Exercise… .0 hours… Total for week… 0 hours…Total for month… 3.5 hours
Television and naps… 3 hours… Total for week… 3 hours… Total for month… 33 hours
Writing time... 3.5 hours… Total for week… 3.5 hours …Total for month… 35 hours
(The rest of the time is sleeping and showers and stuff like that…Day Job includes e-mail and errands for business only. This blog time is about one hour tonight and included in the writing hours because I might put part of it into a book later.)

For projects finished in the first year and links to the posts, click on the Writing in Public tab above.

For projects finished this month and where you can read them, click continue reading below.

Continue reading

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Writing in Public: Year 2, Month 5, Day 7

Year 2, Month 5, Day 7 of this Writing in Public challenge.

Third day of writing the novel Warm Springs: A Thunder Mountain Novel.

A pretty standard Sunday for me, but more workshop work than normal because this is one of those months that the workshops cross over. So I had assignments for the November workshops and assignments for the December workshops.

So, honestly, I wasn’t sure if I was even going to get any writing done at all.

But I did.

Up at 1 p.m. (very early considering I didn’t go to bed until around 7 a.m.) Made it to the writers lunch and that was fun. Great discussions.

Then to the WMG offices at 4 p.m.. I worked on workshop stuff until 6:30 before heading home to take a nap, diner, news, and dishes.

I got back into this office around 8:30 p.m. and back on workshop stuff.

I worked until midnight on that with only short two minute breaks before going to watch some television.

Back up here around 1:30 a.m. to finish up the workshops, which took a half hour. Then I went and took a nap.

I staggered back in here at 2:30 a.m. to start at the book. I was so excited that I was even getting to the writing that I managed a first session in one hour of 1,100 words, took a short break, another session of 1,250 words, took another short break, and by 5 a.m. I had done another 1,300 words.

Book is flying along. No idea what the flight plan is, but I’m making great time.

I took one more break and did one more writing session of 1,300 words before 6 a.m. and coming over here to write this.  So 4,950 words of fiction on a night I wasn’t sure if I would get anything done. That’s a good feeling and some good speed for me.

Topic of the Night: Breaking Down the Week

Since this is the first time for this, I thought I would break down this first week to knock down some belief systems that many of you hold out there.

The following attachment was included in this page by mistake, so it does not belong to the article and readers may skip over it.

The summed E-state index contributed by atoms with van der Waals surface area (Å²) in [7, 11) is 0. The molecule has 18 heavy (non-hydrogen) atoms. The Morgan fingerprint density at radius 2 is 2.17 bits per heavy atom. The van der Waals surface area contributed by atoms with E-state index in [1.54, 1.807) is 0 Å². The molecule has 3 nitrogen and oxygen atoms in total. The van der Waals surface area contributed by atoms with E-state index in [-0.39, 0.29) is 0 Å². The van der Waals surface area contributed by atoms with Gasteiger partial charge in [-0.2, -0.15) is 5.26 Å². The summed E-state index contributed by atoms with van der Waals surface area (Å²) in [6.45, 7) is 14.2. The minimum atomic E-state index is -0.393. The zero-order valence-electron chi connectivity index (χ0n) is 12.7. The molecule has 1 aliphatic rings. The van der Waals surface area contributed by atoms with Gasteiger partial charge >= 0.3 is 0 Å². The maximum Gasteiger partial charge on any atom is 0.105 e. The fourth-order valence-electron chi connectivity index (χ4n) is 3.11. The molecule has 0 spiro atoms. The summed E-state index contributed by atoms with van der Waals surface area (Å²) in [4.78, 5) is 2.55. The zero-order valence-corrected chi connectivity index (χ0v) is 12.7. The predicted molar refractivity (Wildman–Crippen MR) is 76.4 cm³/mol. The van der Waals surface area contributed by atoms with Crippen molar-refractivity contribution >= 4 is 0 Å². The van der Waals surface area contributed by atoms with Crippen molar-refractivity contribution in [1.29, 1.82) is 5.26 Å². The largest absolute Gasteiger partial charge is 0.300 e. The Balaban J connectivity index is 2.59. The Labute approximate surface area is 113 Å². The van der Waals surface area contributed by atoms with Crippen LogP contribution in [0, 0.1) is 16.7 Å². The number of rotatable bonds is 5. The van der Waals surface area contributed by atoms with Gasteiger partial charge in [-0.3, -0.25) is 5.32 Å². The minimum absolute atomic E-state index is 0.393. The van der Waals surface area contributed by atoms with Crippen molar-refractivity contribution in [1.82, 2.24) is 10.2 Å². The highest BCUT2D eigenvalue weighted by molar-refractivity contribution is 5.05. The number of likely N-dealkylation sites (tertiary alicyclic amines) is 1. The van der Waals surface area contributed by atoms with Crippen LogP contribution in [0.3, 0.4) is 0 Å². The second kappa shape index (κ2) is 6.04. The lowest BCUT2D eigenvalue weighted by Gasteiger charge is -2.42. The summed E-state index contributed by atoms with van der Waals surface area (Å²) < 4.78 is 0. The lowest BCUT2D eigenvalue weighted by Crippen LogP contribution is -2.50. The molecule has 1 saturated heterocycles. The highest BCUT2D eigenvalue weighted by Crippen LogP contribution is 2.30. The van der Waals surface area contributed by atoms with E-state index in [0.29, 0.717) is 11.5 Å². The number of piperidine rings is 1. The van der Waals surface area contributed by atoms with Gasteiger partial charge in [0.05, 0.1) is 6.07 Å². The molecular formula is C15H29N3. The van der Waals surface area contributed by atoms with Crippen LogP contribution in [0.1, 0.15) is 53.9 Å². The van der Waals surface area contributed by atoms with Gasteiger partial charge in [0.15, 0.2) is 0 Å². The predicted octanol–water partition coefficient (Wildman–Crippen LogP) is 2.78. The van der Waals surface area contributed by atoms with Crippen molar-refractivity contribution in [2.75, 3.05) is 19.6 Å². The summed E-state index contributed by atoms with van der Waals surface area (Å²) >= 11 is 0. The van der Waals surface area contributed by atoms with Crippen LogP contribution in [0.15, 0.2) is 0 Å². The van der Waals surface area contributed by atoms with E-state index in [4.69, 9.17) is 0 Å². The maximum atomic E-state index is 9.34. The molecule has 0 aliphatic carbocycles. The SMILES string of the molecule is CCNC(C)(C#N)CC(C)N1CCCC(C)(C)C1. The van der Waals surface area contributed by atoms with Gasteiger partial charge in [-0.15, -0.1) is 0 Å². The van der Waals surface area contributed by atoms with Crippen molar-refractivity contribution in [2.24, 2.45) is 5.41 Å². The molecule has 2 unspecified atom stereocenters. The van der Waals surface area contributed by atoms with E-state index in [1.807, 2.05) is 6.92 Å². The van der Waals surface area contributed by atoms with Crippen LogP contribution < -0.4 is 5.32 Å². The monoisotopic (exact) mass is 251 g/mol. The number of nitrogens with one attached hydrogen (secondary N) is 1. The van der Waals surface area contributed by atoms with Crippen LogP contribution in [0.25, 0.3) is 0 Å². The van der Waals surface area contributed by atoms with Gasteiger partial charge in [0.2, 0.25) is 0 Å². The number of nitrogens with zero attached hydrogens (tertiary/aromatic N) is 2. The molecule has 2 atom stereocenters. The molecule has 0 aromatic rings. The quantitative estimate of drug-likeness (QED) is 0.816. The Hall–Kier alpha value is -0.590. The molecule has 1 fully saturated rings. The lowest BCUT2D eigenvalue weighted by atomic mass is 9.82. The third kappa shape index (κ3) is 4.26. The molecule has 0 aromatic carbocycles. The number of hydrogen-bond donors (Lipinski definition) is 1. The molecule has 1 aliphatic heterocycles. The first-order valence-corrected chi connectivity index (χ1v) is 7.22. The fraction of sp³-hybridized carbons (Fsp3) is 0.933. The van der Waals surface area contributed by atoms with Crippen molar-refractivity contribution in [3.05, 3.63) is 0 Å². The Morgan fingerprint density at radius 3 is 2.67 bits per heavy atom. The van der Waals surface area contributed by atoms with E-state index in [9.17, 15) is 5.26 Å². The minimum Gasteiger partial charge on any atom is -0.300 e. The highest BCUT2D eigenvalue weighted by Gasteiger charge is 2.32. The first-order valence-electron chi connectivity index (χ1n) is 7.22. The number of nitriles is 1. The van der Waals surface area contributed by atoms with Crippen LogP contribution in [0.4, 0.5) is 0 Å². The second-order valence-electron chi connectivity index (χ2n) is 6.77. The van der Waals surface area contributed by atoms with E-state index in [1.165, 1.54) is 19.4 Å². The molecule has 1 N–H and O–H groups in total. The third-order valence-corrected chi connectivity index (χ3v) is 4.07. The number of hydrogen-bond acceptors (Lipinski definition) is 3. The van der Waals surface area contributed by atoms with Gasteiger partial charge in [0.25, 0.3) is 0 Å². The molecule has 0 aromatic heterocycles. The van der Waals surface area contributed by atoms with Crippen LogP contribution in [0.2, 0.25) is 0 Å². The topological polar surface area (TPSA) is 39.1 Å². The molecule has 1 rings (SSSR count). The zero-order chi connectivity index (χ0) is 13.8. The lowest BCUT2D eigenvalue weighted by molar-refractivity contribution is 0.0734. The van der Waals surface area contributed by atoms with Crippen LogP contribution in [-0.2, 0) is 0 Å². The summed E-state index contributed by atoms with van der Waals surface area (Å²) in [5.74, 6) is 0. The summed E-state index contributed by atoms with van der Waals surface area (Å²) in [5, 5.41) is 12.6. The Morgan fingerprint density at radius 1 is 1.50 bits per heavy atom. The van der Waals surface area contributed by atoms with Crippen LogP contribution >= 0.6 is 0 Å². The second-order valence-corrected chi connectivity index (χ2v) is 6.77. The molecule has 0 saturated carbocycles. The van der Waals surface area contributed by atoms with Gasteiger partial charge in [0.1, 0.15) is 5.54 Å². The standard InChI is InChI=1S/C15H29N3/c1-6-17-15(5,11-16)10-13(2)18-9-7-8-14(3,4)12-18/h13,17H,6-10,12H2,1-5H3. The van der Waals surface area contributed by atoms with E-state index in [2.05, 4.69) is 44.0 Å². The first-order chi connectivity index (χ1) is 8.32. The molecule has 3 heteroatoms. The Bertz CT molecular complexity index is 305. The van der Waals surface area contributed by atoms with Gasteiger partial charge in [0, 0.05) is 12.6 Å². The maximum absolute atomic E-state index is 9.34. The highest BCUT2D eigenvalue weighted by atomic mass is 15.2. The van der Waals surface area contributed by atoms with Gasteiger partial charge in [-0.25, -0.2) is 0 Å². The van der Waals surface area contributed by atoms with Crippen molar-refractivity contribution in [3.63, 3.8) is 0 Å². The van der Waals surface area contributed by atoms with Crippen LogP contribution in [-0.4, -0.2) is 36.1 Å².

You know, the belief system that you can’t write when you have a day job.

So here goes.

— This week I worked at my day job, meaning WMG Publishing and workshops and business stuff for 39 hours.

It wasn’t all workshops, either. Some on an order problem with Smith’s Monthly #13 (Printer lost the paper copies that should have been here two weeks ago. Some shipping, ordering, and bank runs and paying bills, since I am the CFO.)

— I had family, television, nap time of 30 hours.

— I did only 3.5 hours of exercise, which has to change next week.

— I wrote for 31.5 hours.

So this last week between writing and working, I spent 70.5 hours.

I know many friends with corporate jobs and a commute who spend more time than that.

In that 31.5 hours of writing time, I wrote 29,600 words of fiction, 1,000 words of nonfiction, and 6,000 words on this blog. A total of 36,600 words in 31.5 hours of writing.

That’s averaging about 1,162 words per hour. Slightly fast for me in fiction, but slow for these blogs. So it works out right.

For reference, a full week has 168 hours in it. So spending just over 70 of those hours writing and working leaves almost a hundred hours for the rest of life.

So what Pulp Speed Pace am I on for one week?

36,600 words per week x 52 weeks = 1.9  million word pace for the year. Over Pulp Speed Five pace this week.

For the fiction only, the 29,600 word week x 52 = 1.5 million words of fiction pace. Over Pulp Speed Three Pace in fiction for this week.

So, folks, that is how you do a Pulp Speed pace with a full day job.

I’ll talk about this every week during this month and we shall see how the pace varies. I am sure it will go up and down.

One week is easy. Maintaining over a month and then a year is the fun part. (grin)

So anyone who says they can’t write because they have a 40 hour per week day job… well…

Not sure what to say anymore. (grin)

—-

MONTHLY TOTAL ON NOVELS ONLY

LAKE ROOSEVELT novel done (most written last month).
Day 1…. 4,850 words. Total words to date…. 4,850 words
MARTIAN LOVER novel started.
Day 2…. 3,600 words. Total words to date…. 8,450 words
Day 3…. 4,200 words. Total words to date…. 12,650 words
Day 4…. 3,400 words. Total words to date…. 16,050 words